When the Virginia men’s basketball team takes the floor Saturday against Virginia Tech, fans at John Paul Jones Arena will watch a relatively young and inexperienced squad.
The Cavaliers (10-2, 2-0 ACC) possess elite defensive ability despite their inexperience, but the offense isn’t quite performing up to last season’s lofty standard.
Luckily for Virginia, many of the Cavaliers have time to develop for years to come. Only Mamadi Diakite and Braxton Key, two extremely valuable frontcourt contributors, will have exhausted their eligibility after this season. Losing those two will hurt, but the Cavaliers have the pieces to fill in for their absence without taking too much of a hit.
With one of the nation’s best recruiting classes coming in next season and Sam Hauser becoming eligible after his transfer from Marquette, it’s no surprise that fans are excited for how the roster could shape out for years to come.
PG: Kihei Clark — The energetic point guard will serve as a team leader again next season as a junior, and he’ll help facilitate an offense that should have more firepower than this year’s squad. Shooting consistency and limiting turnovers are two areas of potential growth for Clark the rest of this year and moving into next.
SG: Casey Morsell — While he’s struggled with his shot, Morsell finds the starting lineup consistently as a freshman. Virginia adds a trio of talented guards in its recruiting class, but Morsell’s defensive ability makes him a player destined to start for the majority of his career at UVa. Once he improves his shooting touch, he’s capable of being an All-ACC performer.
SF: Jabri Abdur-Rahim — An incoming freshman, Abdur-Rahim is a smooth scorer who slots in as a potential starter right out of the gate. The four-star prospect can create his own shot and has a great jumper. If he can perform defensively, he makes sense as a starter from the small forward position. Kody Stattmann and Sam Hauser also make sense as starters in this position. If Hauser starts here, Justin McKoy likely becomes the starting power forward.
PF: Sam Hauser — The Marquette transfer could very well be the team’s best player next season. He averaged 14.9 points and 7.2 rebounds per game in his final season at Marquette. While he’s more of a traditional small forward, putting Hauser at power forward allows the Cavaliers to play a slightly smaller lineup that still rebounds well and can score from anywhere.
C: Jay Huff — Francisco Caffaro has earned a few starts over Huff this season, but Huff’s scoring makes him a solid option in the starting unit. With another offseason to improve his defense and to add muscle, Huff makes sense as the team’s starting center.
Key reserves — With this lineup, all five starters can shoot the 3-point shot and score. McKoy makes sense as a starter, as does Stattmann, but they would both bring excellent ability off the bench. I see those two joining Caffaro and Tomas Woldetensae as key reserves. Freshmen Reece Beekman and Carson McCorkle should slot in as backup guards almost immediately. Kadin Shedrick may also see action in the frontcourt as a redshirt freshman, although Shedrick may still be a year away from steady minutes in meaningful action.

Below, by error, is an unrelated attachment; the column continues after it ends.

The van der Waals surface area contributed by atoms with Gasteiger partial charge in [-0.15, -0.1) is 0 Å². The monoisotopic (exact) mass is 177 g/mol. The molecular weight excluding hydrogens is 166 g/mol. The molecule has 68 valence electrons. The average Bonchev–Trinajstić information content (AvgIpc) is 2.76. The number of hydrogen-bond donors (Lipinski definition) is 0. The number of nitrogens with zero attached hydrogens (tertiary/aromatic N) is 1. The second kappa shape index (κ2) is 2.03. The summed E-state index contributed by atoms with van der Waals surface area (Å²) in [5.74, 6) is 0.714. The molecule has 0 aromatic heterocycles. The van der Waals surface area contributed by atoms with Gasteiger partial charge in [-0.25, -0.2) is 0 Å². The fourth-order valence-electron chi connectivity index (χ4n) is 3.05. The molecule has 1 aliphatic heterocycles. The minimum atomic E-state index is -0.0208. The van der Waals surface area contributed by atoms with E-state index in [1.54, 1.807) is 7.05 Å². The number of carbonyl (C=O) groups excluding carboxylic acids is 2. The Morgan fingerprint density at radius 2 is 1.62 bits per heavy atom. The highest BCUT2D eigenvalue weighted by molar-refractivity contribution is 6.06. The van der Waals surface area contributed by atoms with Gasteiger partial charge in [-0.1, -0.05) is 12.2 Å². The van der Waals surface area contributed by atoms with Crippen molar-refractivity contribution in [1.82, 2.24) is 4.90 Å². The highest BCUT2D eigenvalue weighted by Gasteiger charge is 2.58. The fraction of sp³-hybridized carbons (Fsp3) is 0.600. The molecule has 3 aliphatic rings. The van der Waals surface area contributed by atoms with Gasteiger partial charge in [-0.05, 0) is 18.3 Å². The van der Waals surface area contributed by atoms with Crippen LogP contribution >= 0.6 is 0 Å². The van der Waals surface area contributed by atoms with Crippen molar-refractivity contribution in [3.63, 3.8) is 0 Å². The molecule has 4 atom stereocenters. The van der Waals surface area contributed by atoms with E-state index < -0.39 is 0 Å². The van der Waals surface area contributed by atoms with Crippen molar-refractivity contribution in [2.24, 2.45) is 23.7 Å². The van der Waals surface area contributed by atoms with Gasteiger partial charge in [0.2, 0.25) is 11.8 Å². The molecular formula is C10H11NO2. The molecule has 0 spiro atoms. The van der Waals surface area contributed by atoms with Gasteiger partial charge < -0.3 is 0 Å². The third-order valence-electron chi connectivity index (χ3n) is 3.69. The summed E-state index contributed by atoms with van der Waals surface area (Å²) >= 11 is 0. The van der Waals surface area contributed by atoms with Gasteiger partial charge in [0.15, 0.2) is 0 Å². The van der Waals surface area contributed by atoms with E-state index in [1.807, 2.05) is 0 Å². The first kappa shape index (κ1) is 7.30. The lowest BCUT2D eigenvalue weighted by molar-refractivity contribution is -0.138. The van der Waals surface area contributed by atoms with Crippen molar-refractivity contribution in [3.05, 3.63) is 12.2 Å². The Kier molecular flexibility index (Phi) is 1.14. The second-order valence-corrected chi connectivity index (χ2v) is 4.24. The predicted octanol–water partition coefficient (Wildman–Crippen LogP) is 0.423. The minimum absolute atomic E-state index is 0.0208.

Projecting this far out is an even tougher challenge, but with a solid core of young players, it’s not impossible.
PG: Kihei Clark — There’s little doubt here, as the senior will be incredibly experienced by this point. He’ll likely be one of the most valuable players in all of college basketball once he reaches his fourth year.
SG: Casey Morsell — As a junior, Morsell should take the step from low-scoring freshman to a legitimate NBA prospect. If Morsell develops into the type of player the Cavaliers hope, he’ll give Virginia one of the better backcourts in the country.
SF: Jabri Abdur-Rahim — If Abdur-Rahim slots into the starting lineup as a freshman, he’s staying put as a sophomore.
PF: Justin McKoy — While McKoy lacks outside shooting, he makes sense as a starter who could see about 20 minutes per game. He’ll make his mark on the glass and on defense before yielding to players like Kadin Shedrick, who have a slightly more polished offensive game.
C: Francisco Caffaro — He brings much-needed toughness and size to the lineup. By his redshirt junior season, Caffaro may also be a better offensive weapon than many expect. If he’s able to score in the post in addition to his physical play and rebounding prowess, Caffaro becomes a weapon.
Key reserves — Stattmann and Shedrick jump out as obvious contributors off the bench. Beekman and McCorkle will likely need one more season behind Clark and Morsell before taking over in the backcourt. Incoming freshmen, especially frontcourt players, could also add a boost.
Projecting UVa’s future lineups shows — at least on paper — that fans frustrated with the lack of consistent scoring this season will be thrilled by next year’s squad, which could feature seven or eight quality 3-point shooters.